Guest entry by Federal Computer Week Editor-In-Chief John Monroe
As tempting as it sounds, federal agencies cannot afford – literally – to rely on contractors for technology innovation, at least according to one contractor.
In a recent blog post, we noted that we had received numerous reader comments in recent months that suggested that federal agencies could not afford to compete with the private sector for cream-of-the-crop IT talent.
This raises the question of whether or not agencies would be better off to stop trying to compete and simply rely on contractors to fill the gap.
But that would be a costly mistake, the contractor replied.
“Being a contractor, it's odd for me to say this, but bringing in more contractors is totally the wrong thing to do,” wrote the anonymous contractor. “They cost [twice as much as a] government employee, they generally are beholden to their company first, and the customer is generally an afterthought.”
Rather than ponying up that money for contractors who come and go, agencies would be better off getting serious about hiring IT talent – and about paying for it, the reader said.
Posted on Apr 19, 2011 at 7:01 PM15 comments
Guest entry by Federal Computer Week Editor John Monroe.
In the various debates about outsourcing, insourcing and federal pay, one issue almost always comes up: The tough competition for IT talent.
Although federal agencies have the advantage of doing some very cool projects, they still have a difficult time competing for up-and-coming IT workers, many readers say. The problem is that techies working in hot fields – developing enterprise smartphone apps, for example -- demand pay and perks outside the range of the General Schedule system.
“Our agency’s IT department is having to create non-supervisory 14s to hire system administrators because we can't compete with private industry in pay,” wrote an FCW reader who called himself or herself Fed Up. “In three years, we'd probably only be able to hire a system admin only if we open the position as an SES position.”
Those young Turks are more likely to end up working for a software vendor or systems integrator already working in the sweet spot of the IT industry, rather than a federal agency, the theory goes.
That was the case of an information security expert who had recently left the Defense Department after just two years on the job. At first, the reader was willing to accept the fact that former colleagues in the private sector were making a lot more money. But then rumors of a pay freeze began and that was too much.
“I really want to serve (I have 15 years of previous state and local government experience on top of my private sector experience), but I refuse to be a punching bag for the politicians while my family suffers,” IT Sec wrote. “Take note, new feds: Your elected officials don't care about you. If you can do better for yourself on the outside, go for it. I'm happy I did.”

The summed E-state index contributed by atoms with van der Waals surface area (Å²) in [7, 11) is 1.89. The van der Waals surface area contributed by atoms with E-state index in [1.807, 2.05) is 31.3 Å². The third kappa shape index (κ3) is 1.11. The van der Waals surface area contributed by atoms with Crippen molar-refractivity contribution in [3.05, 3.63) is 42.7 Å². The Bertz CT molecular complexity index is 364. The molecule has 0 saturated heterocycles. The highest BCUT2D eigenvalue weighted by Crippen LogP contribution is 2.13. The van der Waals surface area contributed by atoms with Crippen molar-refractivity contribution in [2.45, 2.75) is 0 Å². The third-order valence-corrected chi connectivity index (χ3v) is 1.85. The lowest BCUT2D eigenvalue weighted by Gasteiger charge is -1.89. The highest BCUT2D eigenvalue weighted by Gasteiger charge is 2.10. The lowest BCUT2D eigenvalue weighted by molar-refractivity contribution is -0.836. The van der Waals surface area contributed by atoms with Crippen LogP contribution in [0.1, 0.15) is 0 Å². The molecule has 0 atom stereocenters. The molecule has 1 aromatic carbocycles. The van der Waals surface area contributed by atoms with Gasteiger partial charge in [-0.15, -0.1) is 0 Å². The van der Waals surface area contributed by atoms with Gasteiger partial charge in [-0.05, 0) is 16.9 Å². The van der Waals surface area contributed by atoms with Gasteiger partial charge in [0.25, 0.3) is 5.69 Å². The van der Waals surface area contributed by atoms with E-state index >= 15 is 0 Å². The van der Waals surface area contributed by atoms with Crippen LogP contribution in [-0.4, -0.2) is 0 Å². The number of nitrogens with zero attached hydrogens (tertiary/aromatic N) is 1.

If agencies cannot attract top talent, how does that affect their insourcing/outsourcing strategies? Should agencies simply cede the competition and spend more money on contractors any time new technology is involved? Or is that giving up too much control?
What do you think?
Posted on Apr 18, 2011 at 7:01 PM11 comments
Guest entry by Federal Computer Week editor John Monroe.
When Rep. Kevin Brady (R-Texas) introduced a bill in January that would cut the federal workforce by 10 percent, we received numerous comments from already-over-burdened readers who feared they would be handed even more work. But some of out readers offered alternative perspectives.
The basic issue, as they see it, is that the staffing at many agencies is out of synch with the work actually being done. They agreed with Chris Edwards, editor of the CATO Institute’s website downsizinggovernment.org, who described such cuts as “the low-hanging fruit” at a time when budget cuts are needed.
Some readers had particular low-hanging fruit in mind.
“I say they ask each federal employee to take a look around them and identify the dead wood,” wrote an anonymous reader. “There is a GS-15 step 10 in my group that plays games on his computer all day and steals $155,500 from the taxpayers, annually.”
But how do we reconcile such comments with others from readers who say they don’t have enough hours in the day to get their jobs done? One possibility, suggested by several readers, is that the problem is not in the rank-and-file of the workforce, but in management.
One reader put it this way: “Picture one employee working under several managers whose positions are director, deputy director, assistant deputy director, manager, assistant manager, supervisor, assistant supervisor, and so on down the chain of command. These management positions earn up to $200,000 and up.”
“When a private sector company re-organizes, the first thing they do is cut the middle management,” another reader added.
But others are not convinced.
“Haven't we been around this block a few times over the past 20 years?” a reader asked. “And each and every time, a story or event will take place that has Congress screaming at an understaffed, underfunded agency to ‘fix my constituent's problems!!!’ Of course, the ones screaming at us to fix said problems are usually the same folks that voted to cut our funding and staffing levels.”
What do you think? Putting aside the current political bickering, does the federal workforce need to be downsized or realigned? Short of cross-the-board cuts, are there particular areas in the workforce that could use some trimming? In particular, what is the state of the IT workforce?
Post your comments here. This summer we will publish a selection of the most thoughtful responses in a print edition of FCW.
Posted on Apr 14, 2011 at 7:01 PM75 comments